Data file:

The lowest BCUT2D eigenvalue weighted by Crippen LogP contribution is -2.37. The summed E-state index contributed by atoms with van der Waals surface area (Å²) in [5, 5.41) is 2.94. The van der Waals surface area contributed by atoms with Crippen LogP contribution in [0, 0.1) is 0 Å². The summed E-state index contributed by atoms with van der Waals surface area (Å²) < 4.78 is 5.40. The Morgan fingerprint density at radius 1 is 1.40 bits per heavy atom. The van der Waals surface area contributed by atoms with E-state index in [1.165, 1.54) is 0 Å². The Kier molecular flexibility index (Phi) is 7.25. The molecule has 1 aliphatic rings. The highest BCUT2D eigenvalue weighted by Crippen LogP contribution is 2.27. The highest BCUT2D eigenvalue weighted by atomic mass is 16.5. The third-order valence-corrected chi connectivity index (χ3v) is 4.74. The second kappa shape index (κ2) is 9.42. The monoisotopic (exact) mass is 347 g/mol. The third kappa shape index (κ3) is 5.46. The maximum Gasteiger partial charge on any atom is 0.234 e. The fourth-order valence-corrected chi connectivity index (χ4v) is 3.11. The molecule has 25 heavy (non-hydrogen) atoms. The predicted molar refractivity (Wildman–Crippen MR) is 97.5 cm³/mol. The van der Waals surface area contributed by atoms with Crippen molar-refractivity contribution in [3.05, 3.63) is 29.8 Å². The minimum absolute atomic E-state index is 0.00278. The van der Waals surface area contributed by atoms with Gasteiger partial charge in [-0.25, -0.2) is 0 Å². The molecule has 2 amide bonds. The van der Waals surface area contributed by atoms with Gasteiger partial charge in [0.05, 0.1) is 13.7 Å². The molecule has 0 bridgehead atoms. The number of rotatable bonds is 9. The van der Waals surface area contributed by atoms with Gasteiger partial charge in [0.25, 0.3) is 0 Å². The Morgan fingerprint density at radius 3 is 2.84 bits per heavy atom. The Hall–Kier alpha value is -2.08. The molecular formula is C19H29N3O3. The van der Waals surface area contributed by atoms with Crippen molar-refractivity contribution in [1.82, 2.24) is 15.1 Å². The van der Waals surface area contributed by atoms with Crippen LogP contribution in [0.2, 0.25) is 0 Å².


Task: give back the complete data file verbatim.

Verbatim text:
The lowest BCUT2D eigenvalue weighted by Crippen LogP contribution is -2.37. The summed E-state index contributed by atoms with van der Waals surface area (Å²) in [5, 5.41) is 2.94. The van der Waals surface area contributed by atoms with Crippen LogP contribution in [0, 0.1) is 0 Å². The summed E-state index contributed by atoms with van der Waals surface area (Å²) < 4.78 is 5.40. The Morgan fingerprint density at radius 1 is 1.40 bits per heavy atom. The van der Waals surface area contributed by atoms with E-state index in [1.165, 1.54) is 0 Å². The Kier molecular flexibility index (Phi) is 7.25. The molecule has 1 aliphatic rings. The highest BCUT2D eigenvalue weighted by Crippen LogP contribution is 2.27. The highest BCUT2D eigenvalue weighted by atomic mass is 16.5. The third-order valence-corrected chi connectivity index (χ3v) is 4.74. The second kappa shape index (κ2) is 9.42. The monoisotopic (exact) mass is 347 g/mol. The third kappa shape index (κ3) is 5.46. The maximum Gasteiger partial charge on any atom is 0.234 e. The fourth-order valence-corrected chi connectivity index (χ4v) is 3.11. The molecule has 25 heavy (non-hydrogen) atoms. The predicted molar refractivity (Wildman–Crippen MR) is 97.5 cm³/mol. The van der Waals surface area contributed by atoms with Crippen molar-refractivity contribution in [3.05, 3.63) is 29.8 Å². The minimum absolute atomic E-state index is 0.00278. The van der Waals surface area contributed by atoms with Gasteiger partial charge in [-0.25, -0.2) is 0 Å². The molecule has 2 amide bonds. The van der Waals surface area contributed by atoms with Gasteiger partial charge in [0.05, 0.1) is 13.7 Å². The molecule has 0 bridgehead atoms. The number of rotatable bonds is 9. The van der Waals surface area contributed by atoms with Gasteiger partial charge in [0.25, 0.3) is 0 Å². The Morgan fingerprint density at radius 3 is 2.84 bits per heavy atom. The Hall–Kier alpha value is -2.08. The molecular formula is C19H29N3O3. The van der Waals surface area contributed by atoms with Crippen molar-refractivity contribution in [1.82, 2.24) is 15.1 Å². The van der Waals surface area contributed by atoms with Crippen LogP contribution in [0.2, 0.25) is 0 Å².